Customs committed to combat corruption

By Ariel Fernandez

The Bureau of Customs (BOC) continues to support investigations being undertaken by the Presidential Anti-Corruption Commission (PACC) as it remains committed in putting policy reforms in order to address the problem of corruption in the agency.

Bureau of Customs (MANILA BULLETIN) Bureau of Customs (MANILA BULLETIN)

One proof of its commitment to combat corruption is the issuance of at least 119 show-cause orders against customs personnel and officers since late last year.

Furthermore, 23 administrative and 25 criminal complaints were filed against errant customs personnel under the present administration.

This year, several customs personnel were dismissed from the service, including a Port of Manila (POM) customs guard which stemmed from a complaint received through text hotline 8484.

The hotline was established in August 2019 to help the BOC get rid of corrupt practices from among its ranks.

A “No-Contact Policy” is also being implemented in the Accounts Management Office (AMO) through the Customer Care Portal System (CCPS). The CCPS, which was introduced on June 17, 2019, is a web-based application designed to combat red tape and promote transparency and efficiency in the delivery of customs services.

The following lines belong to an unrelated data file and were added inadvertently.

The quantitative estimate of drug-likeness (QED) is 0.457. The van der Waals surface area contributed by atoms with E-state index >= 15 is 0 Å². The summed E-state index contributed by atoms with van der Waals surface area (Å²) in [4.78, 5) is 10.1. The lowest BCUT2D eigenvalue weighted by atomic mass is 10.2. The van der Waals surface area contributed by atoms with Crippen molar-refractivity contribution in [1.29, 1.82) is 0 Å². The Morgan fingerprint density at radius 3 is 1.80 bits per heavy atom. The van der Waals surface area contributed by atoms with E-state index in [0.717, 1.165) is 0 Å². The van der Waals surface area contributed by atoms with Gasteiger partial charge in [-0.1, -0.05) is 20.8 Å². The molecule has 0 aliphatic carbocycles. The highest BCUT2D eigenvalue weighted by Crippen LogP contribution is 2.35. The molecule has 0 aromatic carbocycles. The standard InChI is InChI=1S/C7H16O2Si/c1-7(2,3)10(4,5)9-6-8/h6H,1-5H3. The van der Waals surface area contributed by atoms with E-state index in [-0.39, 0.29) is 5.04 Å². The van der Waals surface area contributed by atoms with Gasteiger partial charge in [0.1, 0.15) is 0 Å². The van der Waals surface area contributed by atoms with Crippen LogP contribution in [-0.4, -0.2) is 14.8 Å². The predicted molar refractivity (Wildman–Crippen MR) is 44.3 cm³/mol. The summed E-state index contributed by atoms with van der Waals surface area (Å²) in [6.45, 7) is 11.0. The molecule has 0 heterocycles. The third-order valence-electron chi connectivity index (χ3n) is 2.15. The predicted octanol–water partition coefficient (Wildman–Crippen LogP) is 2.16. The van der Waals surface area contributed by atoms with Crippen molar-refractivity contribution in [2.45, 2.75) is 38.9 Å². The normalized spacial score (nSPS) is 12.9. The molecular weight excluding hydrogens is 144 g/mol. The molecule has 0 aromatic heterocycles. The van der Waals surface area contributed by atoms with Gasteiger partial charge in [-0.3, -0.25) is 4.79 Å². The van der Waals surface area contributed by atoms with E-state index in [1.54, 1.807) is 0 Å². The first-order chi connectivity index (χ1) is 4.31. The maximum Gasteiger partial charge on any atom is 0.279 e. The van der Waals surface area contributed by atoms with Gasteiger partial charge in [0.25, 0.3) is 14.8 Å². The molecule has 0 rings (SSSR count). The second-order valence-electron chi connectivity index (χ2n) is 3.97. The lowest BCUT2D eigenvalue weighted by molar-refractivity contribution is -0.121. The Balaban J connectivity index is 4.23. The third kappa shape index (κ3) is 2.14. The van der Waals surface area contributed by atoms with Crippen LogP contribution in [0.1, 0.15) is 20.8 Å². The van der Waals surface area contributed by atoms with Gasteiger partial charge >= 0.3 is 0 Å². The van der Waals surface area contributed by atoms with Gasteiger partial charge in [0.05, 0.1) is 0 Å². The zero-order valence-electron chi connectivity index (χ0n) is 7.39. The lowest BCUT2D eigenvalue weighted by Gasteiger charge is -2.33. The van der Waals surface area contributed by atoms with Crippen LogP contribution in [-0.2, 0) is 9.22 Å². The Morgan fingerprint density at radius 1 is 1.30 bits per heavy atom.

Through this system, importers and customs brokers may apply online for accreditation with BOC without face-to-face transactions with customs personnel.

As of today, an estimated 17,500 importers and 2,200 customs brokers are actively transacting with BOC.

Assistant Commissioner Vincent Philip Maronilla, the BOC spokesman, said the BOC is now working closely with the PACC, with documents already provided to the anti-corruption body for evaluation and investigation.

This cooperation with the PACC is part of our continuous campaign against corruption, one of the priorities that Commissioner Rey Leonardo Guerrero has been emphasizing since his assumption as Customs chief.